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Ranking the top 10 interior defensive linemen in the 2019 NFL Draft

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This year’s class features depth and star power.

NCAA Football: Notre Dame at Southern California Kirby Lee-USA TODAY Sports

The 2019 NFL Draft gets a lot of hype for the edge rushers headlining the class, but the group of interior defensive line prospects deserves serious excitement. This class could see anywhere from four to maybe even seven defensive tackles taken in the first round. Here’s how they stack up.

Rankings are based on tape and workouts. I am neither a doctor nor a team official who can quantify how injury or character concerns impact projection. Concerns are noted but not factored into the ranking.

10. Isaiah Buggs, Alabama: Many will argue the Crimson Tide defender benefited from another player on this list, but taking advantage of favorable matchups is a great quality. Buggs had impressive production (9.5 sacks, 13.5 TFL) and is a quick twitch athlete. Teams are concerned about size and motor, but at the least Buggs has a place in the NFL as a pass rushing specialist.

9. Khalen Saunders, Western Illinois: A Senior Bowl star, Khalen Saunders has a unique build at six foot and 324 pounds. Saunders was very disruptive at Western Illinois and teams will be drawn into his stoutness against the run and how he uses leverage and a high motor to attack quarterbacks.

8. Gerald Willis, Miami: It’s hard to ignore anyone who tacks on 18 TFLs in a season. Gerald Willis was a big time player for Miami this year and teams project the 6’1”, 304 pound tackle as a classic three-technique. He is more adroit as run defender than a pass rusher. Willis has some off field questions to be answered regarding passed suspensions and his transfer from Florida, but there’s no question what Willis can provide on the field.

7. Dre’Mont Jones, Ohio State: With Nick Bosa out most of the season, Dre’ Jones was Ohio State’s star prospect on defense in the fall. The 6’2”, 280 pound defender will raise a lot questions about size and fit in the NFL, but it is hard to ignore how consistently disruptive he was. Jones checks all the athletic boxes and has a high motor to match. Can he overcome his size to be as productive in the NFL?

6. Dexter Lawrence, Clemson: Dexter Lawrence burst onto the scene as a freshman and hasn’t looked back. The 340 pound tackle is a unique athlete who can disrupt on every down. While he doesn’t produce eye-popping numbers, his ability to free up blockers for his teammates is an invaluable trait.

5. Jerry Tillery, Notre Dame: Jerry Tillery was the cornerstone of Notre Dame’s defense this year. He is a huge player at 6’6” with room to add weight to his frame. He’s a fantastic pass rusher with flashes against the run. Murmurs of character questions have come to light, but Tillery will have a lot of teams on the hook for his talent alone.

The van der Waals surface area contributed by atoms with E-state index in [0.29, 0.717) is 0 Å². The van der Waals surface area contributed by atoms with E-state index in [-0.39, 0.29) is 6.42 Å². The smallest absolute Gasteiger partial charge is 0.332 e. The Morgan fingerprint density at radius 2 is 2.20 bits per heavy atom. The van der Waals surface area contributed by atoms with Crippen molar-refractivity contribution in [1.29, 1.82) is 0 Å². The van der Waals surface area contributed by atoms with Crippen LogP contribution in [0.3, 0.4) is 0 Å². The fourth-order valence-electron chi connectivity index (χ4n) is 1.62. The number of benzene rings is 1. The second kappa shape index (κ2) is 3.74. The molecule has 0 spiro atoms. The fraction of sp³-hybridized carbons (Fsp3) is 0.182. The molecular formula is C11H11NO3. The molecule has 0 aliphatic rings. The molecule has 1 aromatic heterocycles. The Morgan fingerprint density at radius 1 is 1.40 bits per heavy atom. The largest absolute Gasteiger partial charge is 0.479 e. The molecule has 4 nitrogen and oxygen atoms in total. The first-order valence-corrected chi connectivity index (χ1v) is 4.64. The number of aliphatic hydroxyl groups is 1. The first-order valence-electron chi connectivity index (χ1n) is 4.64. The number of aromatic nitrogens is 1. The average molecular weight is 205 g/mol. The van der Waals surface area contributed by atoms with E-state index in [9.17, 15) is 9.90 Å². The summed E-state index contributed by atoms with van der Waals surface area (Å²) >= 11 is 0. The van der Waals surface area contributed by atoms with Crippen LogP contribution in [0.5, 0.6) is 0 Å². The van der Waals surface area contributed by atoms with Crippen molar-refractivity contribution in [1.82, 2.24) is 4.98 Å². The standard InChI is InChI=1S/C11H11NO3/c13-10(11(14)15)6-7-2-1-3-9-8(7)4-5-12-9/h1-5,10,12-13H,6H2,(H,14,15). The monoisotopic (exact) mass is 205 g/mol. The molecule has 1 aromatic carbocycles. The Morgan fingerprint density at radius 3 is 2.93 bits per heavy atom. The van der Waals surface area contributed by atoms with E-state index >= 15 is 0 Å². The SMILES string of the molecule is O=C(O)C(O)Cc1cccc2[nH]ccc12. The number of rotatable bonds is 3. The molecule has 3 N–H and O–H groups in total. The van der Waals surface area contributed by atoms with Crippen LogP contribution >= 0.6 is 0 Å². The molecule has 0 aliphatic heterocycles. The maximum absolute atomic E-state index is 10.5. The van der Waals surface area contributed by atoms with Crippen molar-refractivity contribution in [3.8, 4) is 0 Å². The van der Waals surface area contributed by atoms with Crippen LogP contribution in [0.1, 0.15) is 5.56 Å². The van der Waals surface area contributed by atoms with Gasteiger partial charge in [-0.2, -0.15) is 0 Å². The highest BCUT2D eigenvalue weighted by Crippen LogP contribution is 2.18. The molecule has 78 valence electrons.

4. Christian Wilkins, Clemson: Christian Wilkins will be seen as one of “slam dunk” players in this year’s class. While his ceiling isn’t as high as some of his peers, Wilkins checks all the boxes for a very good player right now. Not only is he a good athlete who produces and disrupts on every down, he is by all accounts a stand-up person and teammate. Wilkins graduated in less than 3 years and is viewed as a leader by teammates and coaches. This sort outstanding character isn’t a prerequisite to being a great football player, but teams have already probably fallen in love with Wilkins the person.

3. Jeffrey Simmons, Mississippi State: Simmons has had a tumultuous offseason to say the least. He didn’t get invited to he combine due to an altercation he got into a few years ago that got him in a lot of trouble. Simmons then tore an ACL during offseason workouts. Simmons is no doubt a very good player who had 18 TFLs for the Bulldogs this year, but teams will see a lot of risk in taking him early.

2. Ed Oliver, Houston: I think that Ed Oliver was great for so long that people got bored of just how damn good he is. Oliver’s name fell slightly out of favor when his junior year ended early, but there’s very little room between him and the best player in the class. Oliver had 53 TFLs in 32 career games and his athletic testing is off the charts. Oliver will get dinged for not producing as a pass rusher, but the way teams honed in on him during passing downs explains why he only had 13.5 sacks in three years. Oliver is going to be a special NFL player.

1. Quinnen Williams, Alabama: For many, Quinnen Williams is the best player in the class. Williams had a tremendous year for Alabama, tallying 19.5 TFLs and eight sacks. Despite being a first year starter and only a redshirt-sophomore; Williams displayed veteran instincts every game. Teams might worry a bit about Williams playing under 300 pounds as a defensive tackle, but he was unstoppable at Alabama.